Upon crossing the finishing line at the Qingyuan marathon, many of the Chinese runners bite into what they thought was an energy bar. It turns out that the athletes had gotten themselves a mouthful of fruit-perfumed moisturising soap.
A spokesman for the organizers told the Qingyuan Daily that their original intention was for runners to be able to go home and take a comfortable shower after the race. The spokesman added that the organizers regretted that the product was not labelled in Chinese. In fact, out of all the complimentary items in the gift bag, the imported soap was the most expensive one.
On the other hand, thousands of people were injured while running the same marathon on last Sunday in Qingyuan. According to local newspaper Qingyuan Daily, medical workers performed first aid on participants more than 12,000 times, treating 10,000 muscle spasms and 1,700 sprains. Ambulances were called in 23 times and 17 people were hospitalized, including five in critical condition.
While those are big numbers considering the scale of the event was only 20,000 participants, a spokesman for the Qingyuan marathon declined to comment beyond praising the work of medical personnel. “If they performed 12,000 treatments in five hours, I think this is quite an accomplishment,” the spokesman said.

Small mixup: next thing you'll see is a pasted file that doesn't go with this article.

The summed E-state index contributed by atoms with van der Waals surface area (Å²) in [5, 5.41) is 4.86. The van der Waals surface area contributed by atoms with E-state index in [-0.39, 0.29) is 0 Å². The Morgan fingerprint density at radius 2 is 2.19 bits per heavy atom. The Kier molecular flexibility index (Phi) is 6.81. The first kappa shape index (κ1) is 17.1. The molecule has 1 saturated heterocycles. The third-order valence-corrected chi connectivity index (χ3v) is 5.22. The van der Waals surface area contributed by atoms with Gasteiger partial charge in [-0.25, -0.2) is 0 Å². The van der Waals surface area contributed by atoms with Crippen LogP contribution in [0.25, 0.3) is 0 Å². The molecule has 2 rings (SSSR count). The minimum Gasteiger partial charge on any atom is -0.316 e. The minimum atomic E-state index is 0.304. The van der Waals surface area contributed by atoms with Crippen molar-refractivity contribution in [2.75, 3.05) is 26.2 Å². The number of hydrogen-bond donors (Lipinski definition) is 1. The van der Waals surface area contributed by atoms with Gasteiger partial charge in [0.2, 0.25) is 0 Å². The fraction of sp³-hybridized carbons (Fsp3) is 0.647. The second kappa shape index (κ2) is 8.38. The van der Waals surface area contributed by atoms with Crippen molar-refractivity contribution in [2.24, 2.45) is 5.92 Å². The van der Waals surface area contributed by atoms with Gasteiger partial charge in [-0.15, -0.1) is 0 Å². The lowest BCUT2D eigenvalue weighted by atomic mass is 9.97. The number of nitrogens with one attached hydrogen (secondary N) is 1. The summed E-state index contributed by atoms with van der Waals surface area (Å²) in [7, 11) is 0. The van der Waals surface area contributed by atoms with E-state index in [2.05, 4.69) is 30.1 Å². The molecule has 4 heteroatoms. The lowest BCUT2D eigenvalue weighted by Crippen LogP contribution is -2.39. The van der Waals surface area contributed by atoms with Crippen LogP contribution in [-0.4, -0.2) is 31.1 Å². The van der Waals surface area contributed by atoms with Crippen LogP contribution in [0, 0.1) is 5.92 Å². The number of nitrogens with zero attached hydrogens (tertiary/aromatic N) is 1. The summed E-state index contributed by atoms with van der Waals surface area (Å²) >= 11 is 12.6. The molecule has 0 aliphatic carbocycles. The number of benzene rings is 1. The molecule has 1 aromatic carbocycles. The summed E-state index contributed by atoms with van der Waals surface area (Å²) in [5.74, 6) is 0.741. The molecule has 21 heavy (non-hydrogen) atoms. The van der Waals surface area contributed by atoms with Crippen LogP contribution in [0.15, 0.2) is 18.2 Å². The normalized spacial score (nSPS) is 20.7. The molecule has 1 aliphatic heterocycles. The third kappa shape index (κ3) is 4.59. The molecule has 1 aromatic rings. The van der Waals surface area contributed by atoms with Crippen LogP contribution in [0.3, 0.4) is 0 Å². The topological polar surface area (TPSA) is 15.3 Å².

Local governments like to host marathons because they can bring cities prestige as well as tourist dollars and official funding. In 2011, the city of Lanzhou received 400 million yuan ($61 million) from Gansu provincial authorities to revamp its roads ahead of its first marathon (China News Service).
The races can also be big business for the firms that organize them: In its interim report in 2015, Wisdom Sports Group, a Hong-Kong listed company that specializes in hosting athletic events in mainland China, said it raked in 66.9 million yuan (US$10 million) gross profit in the first six months of last year from running events, posting a 62.6% gross margin.
But the marathon craze has also been marked by grave mishaps as inexperienced organizers scramble to host races – and inexperienced runners enthusiastically sign up to race them – with experts increasingly worried about flaws in race management and participants’ poor knowledge of their own health conditions.
For instance, five participants died while running in Chinese marathons in 2015, according to a Chinese media tally.
As China’s economy develops, authorities are racing ahead with their efforts to promote long-distance running – but this disaster in Qingyuan, China has raised questions over whether China is pushing forward at too quick a pace.